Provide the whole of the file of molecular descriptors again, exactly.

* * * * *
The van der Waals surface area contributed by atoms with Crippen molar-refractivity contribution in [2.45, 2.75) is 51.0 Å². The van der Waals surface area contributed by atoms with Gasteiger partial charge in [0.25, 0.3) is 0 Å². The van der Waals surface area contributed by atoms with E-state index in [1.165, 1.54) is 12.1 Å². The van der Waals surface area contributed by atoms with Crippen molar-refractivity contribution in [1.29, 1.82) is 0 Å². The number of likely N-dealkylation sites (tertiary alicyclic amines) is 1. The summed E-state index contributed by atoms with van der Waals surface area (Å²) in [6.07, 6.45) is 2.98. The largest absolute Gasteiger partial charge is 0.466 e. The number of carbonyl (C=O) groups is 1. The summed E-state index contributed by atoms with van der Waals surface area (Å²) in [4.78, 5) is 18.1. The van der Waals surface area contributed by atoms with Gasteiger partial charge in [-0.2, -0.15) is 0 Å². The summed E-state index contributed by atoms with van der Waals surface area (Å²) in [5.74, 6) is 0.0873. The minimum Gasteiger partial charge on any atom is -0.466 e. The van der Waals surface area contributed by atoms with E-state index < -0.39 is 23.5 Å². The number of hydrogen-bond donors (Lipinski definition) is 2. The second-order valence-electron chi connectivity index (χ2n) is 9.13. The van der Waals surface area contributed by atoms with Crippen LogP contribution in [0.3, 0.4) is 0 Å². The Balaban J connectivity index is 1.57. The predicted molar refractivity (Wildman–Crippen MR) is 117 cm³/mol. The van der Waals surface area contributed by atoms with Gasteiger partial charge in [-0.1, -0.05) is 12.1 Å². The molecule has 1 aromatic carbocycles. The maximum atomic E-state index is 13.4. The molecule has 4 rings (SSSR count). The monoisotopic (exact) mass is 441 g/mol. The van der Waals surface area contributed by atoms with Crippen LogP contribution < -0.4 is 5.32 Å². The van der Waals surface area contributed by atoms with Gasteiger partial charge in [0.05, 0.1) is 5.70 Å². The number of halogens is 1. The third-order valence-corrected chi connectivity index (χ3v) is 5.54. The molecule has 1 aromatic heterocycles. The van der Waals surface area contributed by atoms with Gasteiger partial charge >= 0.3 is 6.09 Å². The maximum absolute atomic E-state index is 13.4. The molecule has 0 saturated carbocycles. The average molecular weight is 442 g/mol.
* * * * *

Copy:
The van der Waals surface area contributed by atoms with Crippen molar-refractivity contribution in [2.45, 2.75) is 51.0 Å². The van der Waals surface area contributed by atoms with Gasteiger partial charge in [0.25, 0.3) is 0 Å². The van der Waals surface area contributed by atoms with E-state index in [1.165, 1.54) is 12.1 Å². The van der Waals surface area contributed by atoms with Crippen molar-refractivity contribution in [1.29, 1.82) is 0 Å². The number of likely N-dealkylation sites (tertiary alicyclic amines) is 1. The summed E-state index contributed by atoms with van der Waals surface area (Å²) in [6.07, 6.45) is 2.98. The largest absolute Gasteiger partial charge is 0.466 e. The number of carbonyl (C=O) groups is 1. The summed E-state index contributed by atoms with van der Waals surface area (Å²) in [4.78, 5) is 18.1. The van der Waals surface area contributed by atoms with Gasteiger partial charge in [-0.2, -0.15) is 0 Å². The summed E-state index contributed by atoms with van der Waals surface area (Å²) in [5.74, 6) is 0.0873. The minimum Gasteiger partial charge on any atom is -0.466 e. The van der Waals surface area contributed by atoms with E-state index < -0.39 is 23.5 Å². The number of hydrogen-bond donors (Lipinski definition) is 2. The second-order valence-electron chi connectivity index (χ2n) is 9.13. The van der Waals surface area contributed by atoms with Crippen LogP contribution in [0.3, 0.4) is 0 Å². The Balaban J connectivity index is 1.57. The predicted molar refractivity (Wildman–Crippen MR) is 117 cm³/mol. The van der Waals surface area contributed by atoms with Gasteiger partial charge in [-0.1, -0.05) is 12.1 Å². The molecule has 1 aromatic carbocycles. The maximum atomic E-state index is 13.4. The molecule has 4 rings (SSSR count). The monoisotopic (exact) mass is 441 g/mol. The van der Waals surface area contributed by atoms with Crippen LogP contribution < -0.4 is 5.32 Å². The van der Waals surface area contributed by atoms with Gasteiger partial charge in [0.05, 0.1) is 5.70 Å². The number of halogens is 1. The third-order valence-corrected chi connectivity index (χ3v) is 5.54. The molecule has 1 aromatic heterocycles. The van der Waals surface area contributed by atoms with Gasteiger partial charge >= 0.3 is 6.09 Å². The maximum absolute atomic E-state index is 13.4. The molecule has 0 saturated carbocycles. The average molecular weight is 442 g/mol.